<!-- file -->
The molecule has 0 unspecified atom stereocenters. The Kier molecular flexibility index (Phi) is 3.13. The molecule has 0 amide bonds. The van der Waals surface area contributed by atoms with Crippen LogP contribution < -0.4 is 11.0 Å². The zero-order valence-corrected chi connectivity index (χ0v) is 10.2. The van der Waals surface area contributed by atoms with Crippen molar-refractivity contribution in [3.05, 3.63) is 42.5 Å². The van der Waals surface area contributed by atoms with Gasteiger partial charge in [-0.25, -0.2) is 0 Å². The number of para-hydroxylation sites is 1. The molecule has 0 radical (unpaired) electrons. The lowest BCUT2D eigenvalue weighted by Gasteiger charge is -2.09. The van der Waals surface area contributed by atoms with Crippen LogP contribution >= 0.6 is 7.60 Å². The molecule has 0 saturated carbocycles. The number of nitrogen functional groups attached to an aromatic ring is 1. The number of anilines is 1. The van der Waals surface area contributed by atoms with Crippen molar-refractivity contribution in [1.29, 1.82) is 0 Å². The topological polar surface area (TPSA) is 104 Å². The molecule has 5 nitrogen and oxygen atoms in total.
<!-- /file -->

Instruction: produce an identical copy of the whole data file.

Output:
The molecule has 0 unspecified atom stereocenters. The Kier molecular flexibility index (Phi) is 3.13. The molecule has 0 amide bonds. The van der Waals surface area contributed by atoms with Crippen LogP contribution < -0.4 is 11.0 Å². The zero-order valence-corrected chi connectivity index (χ0v) is 10.2. The van der Waals surface area contributed by atoms with Crippen molar-refractivity contribution in [3.05, 3.63) is 42.5 Å². The van der Waals surface area contributed by atoms with Gasteiger partial charge in [-0.25, -0.2) is 0 Å². The number of para-hydroxylation sites is 1. The molecule has 0 radical (unpaired) electrons. The lowest BCUT2D eigenvalue weighted by Gasteiger charge is -2.09. The van der Waals surface area contributed by atoms with Crippen LogP contribution >= 0.6 is 7.60 Å². The molecule has 0 saturated carbocycles. The number of nitrogen functional groups attached to an aromatic ring is 1. The number of anilines is 1. The van der Waals surface area contributed by atoms with Crippen molar-refractivity contribution in [1.29, 1.82) is 0 Å². The topological polar surface area (TPSA) is 104 Å². The molecule has 5 nitrogen and oxygen atoms in total.